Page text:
Sometimes, 140 characters don’t provide adequate space for a thoughtful public policy discussion. That’s what someone behind the Massachusetts government’s official Twitter account learned on Wednesday night, after sending out a tweet with a misguided five-word message: “Sexual assault is always avoidable.”
The tweet, from @MassGov, was intended to publicize Sexual Assault Awareness Month; it contained a link to a blog post with detailed information about sexual assault and healthy relationships. But when it hit the Internet, it created the image of a tone-deaf state government that was incompetent with its online tools and implicitly blamed victims for their own misfortune.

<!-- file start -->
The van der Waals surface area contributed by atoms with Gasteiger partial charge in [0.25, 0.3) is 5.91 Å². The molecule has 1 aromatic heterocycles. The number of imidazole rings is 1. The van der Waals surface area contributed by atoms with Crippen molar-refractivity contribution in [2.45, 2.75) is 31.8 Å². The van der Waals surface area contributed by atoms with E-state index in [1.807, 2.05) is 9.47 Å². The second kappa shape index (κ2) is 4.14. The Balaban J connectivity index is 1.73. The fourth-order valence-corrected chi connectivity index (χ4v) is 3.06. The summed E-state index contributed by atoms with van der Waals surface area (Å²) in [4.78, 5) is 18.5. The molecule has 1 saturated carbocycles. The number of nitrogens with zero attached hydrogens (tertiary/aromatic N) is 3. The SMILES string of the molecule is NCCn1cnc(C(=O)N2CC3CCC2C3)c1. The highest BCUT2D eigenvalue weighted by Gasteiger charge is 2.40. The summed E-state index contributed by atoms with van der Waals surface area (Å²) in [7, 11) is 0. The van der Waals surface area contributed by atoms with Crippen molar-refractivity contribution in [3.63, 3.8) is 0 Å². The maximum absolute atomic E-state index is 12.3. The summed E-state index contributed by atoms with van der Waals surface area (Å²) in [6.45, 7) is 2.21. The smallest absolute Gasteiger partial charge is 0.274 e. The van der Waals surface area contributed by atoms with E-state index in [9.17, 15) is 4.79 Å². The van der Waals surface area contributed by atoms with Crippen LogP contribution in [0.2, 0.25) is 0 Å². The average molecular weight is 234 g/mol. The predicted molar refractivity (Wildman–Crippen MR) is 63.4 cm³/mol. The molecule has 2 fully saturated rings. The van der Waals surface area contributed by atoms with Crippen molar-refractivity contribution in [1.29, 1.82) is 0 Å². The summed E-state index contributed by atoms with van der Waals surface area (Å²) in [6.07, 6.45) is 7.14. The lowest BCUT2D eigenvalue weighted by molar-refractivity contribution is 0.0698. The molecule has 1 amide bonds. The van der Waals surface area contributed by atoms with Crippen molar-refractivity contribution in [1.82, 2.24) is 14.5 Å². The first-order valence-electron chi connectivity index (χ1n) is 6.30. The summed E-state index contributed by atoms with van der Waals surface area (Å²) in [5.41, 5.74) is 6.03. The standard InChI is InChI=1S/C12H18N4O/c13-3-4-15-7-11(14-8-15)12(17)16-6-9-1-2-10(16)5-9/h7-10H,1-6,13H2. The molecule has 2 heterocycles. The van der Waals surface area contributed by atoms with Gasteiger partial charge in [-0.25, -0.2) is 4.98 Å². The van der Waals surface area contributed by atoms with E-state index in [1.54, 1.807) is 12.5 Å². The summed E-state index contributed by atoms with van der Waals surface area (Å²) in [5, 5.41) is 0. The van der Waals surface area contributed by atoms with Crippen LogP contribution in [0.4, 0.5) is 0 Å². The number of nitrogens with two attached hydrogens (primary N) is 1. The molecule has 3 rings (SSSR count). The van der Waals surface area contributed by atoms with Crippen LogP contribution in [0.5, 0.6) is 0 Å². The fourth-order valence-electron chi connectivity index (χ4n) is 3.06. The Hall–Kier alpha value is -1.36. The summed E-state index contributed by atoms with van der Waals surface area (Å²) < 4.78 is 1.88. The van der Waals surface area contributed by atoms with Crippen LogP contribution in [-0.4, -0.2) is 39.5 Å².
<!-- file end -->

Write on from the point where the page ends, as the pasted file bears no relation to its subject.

The backlash was swift; the tweet was removed; Governor Patrick called the episode “a dumb mistake.” To his credit, Geoffrey Kula, the director of Mass.gov, apologized for the tweet, and emphasized that his employees need to follow protocols — and submit to editorial review — when they post on social media. That’s probably true, though common sense would also serve his staff well. Social media messaging is casual by nature, but a posting that’s poorly thought out can have huge public relations consequences. It’s worth noting, too, that Kula used four tweets and a blog post for his apology message. Those extra words can be exceedingly useful.